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When public policy relies on parentality. The case of autism.

Abstract : This paper is based on an ongoing PHD research concerning the trajectories of autistic children in terms of problems qualification and care arrangements. This research uses qualitative methods (ethnography, non participating observations, interviews, case analysis) and aims at intricating different actors' points of views according their position in different worlds (school, medical, administrative, family), in order to understand the logic of the child's trajectories. The research takes place in a French regional context. This paper focuses on the way parents position themselves towards public offer and access their rights through overcoming a series of obstacles. The idea is to look at the people who access their rights or make use of the public offer to understand why other people may not. The issue of taking-up rights and/or public offer raises an empirical problem: people who don't take up, whether it is because they don't accept or access their rights and/or the public offer, are difficult to access for the researcher insofar as they are most of the time invisible in the public dispositives. The first step in the processual access to public offer and rights is to get the problem defined. To get one's child diagnosed as autistic opens possibilities of claims, as far as it includes the child in a public that is identified and targeted by a policy. Nevertheless, parents's narratives express how it is difficult to get a health professional to talk about autism. Access to a diagnosis is preceded by a long trajectory made of multiple encounters with health professionals, appeals to associations of parents and researches on the Internet. Once again, it is difficult for the researcher to analyze the cases of children who may be diagnosed as suffering from autistic disorders but aren't because on the first hand, the researcher can't use the medical qualification of the problems and arbitrary apply it to some children' situations. On the second hand, it is difficult for the researcher to access a problem that is not identified and named. The issue of diagnosis is two-part folded: the problem may not be diagnosed by the health professionnals and/or the diagnosis upon which health professionnals act may not be told to the parents. The issue of diagnosis is all the more problematic in the case of autism as French psychiatry is caracterized by a controversy about medical classifications and a plurality of positions towards diagnosis: psychiatrists inspired by the psychoanalytic approach, favor the clinical view, have internalized the anti-psychiatry criticisms and are reluctant to label a situation that may evolve; other psychiatrists, more open to educationnal and behavioural methods, favour early diagnosis, based on standardized tests, in order to implement adapted methods. Those conceptions of diagnosis rely on different logics of relationship with the parents: on one side, the psychiatrist evaluates to what extent parents are ready to accept a diagnosis and consider diagnosis announcement as a possible trauma; on the other side, psychiatrists are more open to the fact that parents may claim a right to get a diagnosis. We can make the hypothesis that some parents can't initiate a possibly conflictual process to access diagnosis or don't realize the value of such a medical qualification in the administrative area. Secondly, analyzing the parents' narratives allows to understand the way an ambivalent public action ends up in dualizing the child's trajectories, according the parents' ressources. Autism has a limineal place: it stands in between disability and mental health. It has been recognized as implying disability that must be compensated but at the same time; it has a special place within the disability field as long as it is not that fixed and seems to offer possibilities of evolution. The public action towards autism is ambiguous: it hasn't chosen between psychiatry and medico-social structures, disability and mental disease, therapy and education. Parents who manage to get considered as "competent" and who can rely on different ressources (social, financial, cultural) may have the possibility to avoid specialized structures and to access their rights (schooling their child in an ordinary institution, and getting their child's disability compensated). They may also implement alternative arrangements of care, that are, at least partially, financed by the public dispositive of disability compensation. But other parents don't get a diagnosis for their child's situation and don't have the possibility to consider an alternative to medico-social structures or psychiatric institutions. Parents don't have the capacity to claim a right to diagnosis, to prove they are not responsible for their child's problems, to contest a given proposition of care, to conceive and implement alternative arrangements of care, to get involved and prove their competence in following-up their child's schooling, to explain their needs and to argue their demand of public aids... Eventually, this paper raises the following question: As the principle of individual responsability is becoming predominant in a lot of public health and social issues, to what extent individuals' uses of a public offer become an implicit regulatory mecanism of a public policy? We may argue that public policy towards autism relies on the parents' capacity to make use of the possibilities that it opens. Making parents responsible of their child's becoming triggers social unequalities and opens a lot of intermediary spaces of selection in different fields (school, administrative and medical), which questions the political delegation of the problems'qualification and debunks the myth of the user's choice.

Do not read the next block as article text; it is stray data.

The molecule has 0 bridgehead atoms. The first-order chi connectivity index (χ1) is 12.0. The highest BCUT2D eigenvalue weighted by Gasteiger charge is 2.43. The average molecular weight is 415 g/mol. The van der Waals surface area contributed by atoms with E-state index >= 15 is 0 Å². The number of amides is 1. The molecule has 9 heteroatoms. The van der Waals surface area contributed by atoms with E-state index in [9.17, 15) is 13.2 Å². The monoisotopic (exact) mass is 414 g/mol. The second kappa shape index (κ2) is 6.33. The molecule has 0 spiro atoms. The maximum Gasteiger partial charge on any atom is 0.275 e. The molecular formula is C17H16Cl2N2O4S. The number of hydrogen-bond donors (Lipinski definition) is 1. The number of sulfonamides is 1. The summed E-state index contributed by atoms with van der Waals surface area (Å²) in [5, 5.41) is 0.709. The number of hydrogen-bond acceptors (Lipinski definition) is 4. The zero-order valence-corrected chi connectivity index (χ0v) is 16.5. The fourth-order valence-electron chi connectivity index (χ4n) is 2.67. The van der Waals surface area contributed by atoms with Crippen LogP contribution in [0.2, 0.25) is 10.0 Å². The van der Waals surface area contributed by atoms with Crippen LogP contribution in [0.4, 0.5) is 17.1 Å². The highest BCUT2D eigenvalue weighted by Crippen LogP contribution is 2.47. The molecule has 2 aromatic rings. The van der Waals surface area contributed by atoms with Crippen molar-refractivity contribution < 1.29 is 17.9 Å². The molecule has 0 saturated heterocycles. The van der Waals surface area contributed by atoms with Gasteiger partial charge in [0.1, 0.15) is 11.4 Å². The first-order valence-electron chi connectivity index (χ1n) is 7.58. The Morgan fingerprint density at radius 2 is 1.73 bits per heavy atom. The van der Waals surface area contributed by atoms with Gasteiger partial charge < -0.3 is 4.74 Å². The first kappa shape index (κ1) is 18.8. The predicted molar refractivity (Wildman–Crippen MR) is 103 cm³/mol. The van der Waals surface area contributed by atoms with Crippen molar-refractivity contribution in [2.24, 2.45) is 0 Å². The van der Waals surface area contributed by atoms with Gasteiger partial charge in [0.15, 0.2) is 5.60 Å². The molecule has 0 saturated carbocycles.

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Contributor : Céline Borelle <>
Submitted on : Thursday, October 6, 2011 - 9:09:21 AM
Last modification on : Friday, November 20, 2020 - 11:16:03 AM
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  • HAL Id : halshs-00629202, version 1



Céline Borelle. When public policy relies on parentality. The case of autism.. Interpretative Policy Analysis 6th Conference, Jun 2011, Cardiff, United Kingdom. ⟨halshs-00629202⟩